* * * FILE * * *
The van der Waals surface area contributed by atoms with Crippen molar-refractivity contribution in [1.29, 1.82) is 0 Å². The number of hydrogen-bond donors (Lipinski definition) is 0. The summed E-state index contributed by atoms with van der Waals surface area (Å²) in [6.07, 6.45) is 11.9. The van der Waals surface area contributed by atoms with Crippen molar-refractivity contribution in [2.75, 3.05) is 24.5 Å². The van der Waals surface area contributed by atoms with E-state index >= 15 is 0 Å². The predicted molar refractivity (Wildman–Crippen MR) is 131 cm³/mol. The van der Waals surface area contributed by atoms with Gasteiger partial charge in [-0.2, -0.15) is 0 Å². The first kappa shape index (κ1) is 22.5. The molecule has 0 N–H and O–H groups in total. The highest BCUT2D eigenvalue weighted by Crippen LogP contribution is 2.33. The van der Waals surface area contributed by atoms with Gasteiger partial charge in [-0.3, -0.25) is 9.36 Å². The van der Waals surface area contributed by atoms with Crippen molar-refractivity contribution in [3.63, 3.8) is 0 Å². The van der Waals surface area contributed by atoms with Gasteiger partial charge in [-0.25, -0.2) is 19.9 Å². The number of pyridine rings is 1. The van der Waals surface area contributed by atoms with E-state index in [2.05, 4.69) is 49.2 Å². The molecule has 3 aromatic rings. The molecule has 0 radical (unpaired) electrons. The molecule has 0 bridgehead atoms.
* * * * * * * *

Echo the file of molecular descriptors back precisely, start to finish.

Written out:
The van der Waals surface area contributed by atoms with Crippen molar-refractivity contribution in [1.29, 1.82) is 0 Å². The number of hydrogen-bond donors (Lipinski definition) is 0. The summed E-state index contributed by atoms with van der Waals surface area (Å²) in [6.07, 6.45) is 11.9. The van der Waals surface area contributed by atoms with Crippen molar-refractivity contribution in [2.75, 3.05) is 24.5 Å². The van der Waals surface area contributed by atoms with E-state index >= 15 is 0 Å². The predicted molar refractivity (Wildman–Crippen MR) is 131 cm³/mol. The van der Waals surface area contributed by atoms with Gasteiger partial charge in [-0.2, -0.15) is 0 Å². The first kappa shape index (κ1) is 22.5. The molecule has 0 N–H and O–H groups in total. The highest BCUT2D eigenvalue weighted by Crippen LogP contribution is 2.33. The van der Waals surface area contributed by atoms with Gasteiger partial charge in [-0.3, -0.25) is 9.36 Å². The van der Waals surface area contributed by atoms with Crippen molar-refractivity contribution in [3.63, 3.8) is 0 Å². The van der Waals surface area contributed by atoms with Gasteiger partial charge in [-0.25, -0.2) is 19.9 Å². The number of pyridine rings is 1. The van der Waals surface area contributed by atoms with E-state index in [2.05, 4.69) is 49.2 Å². The molecule has 3 aromatic rings. The molecule has 0 radical (unpaired) electrons. The molecule has 0 bridgehead atoms.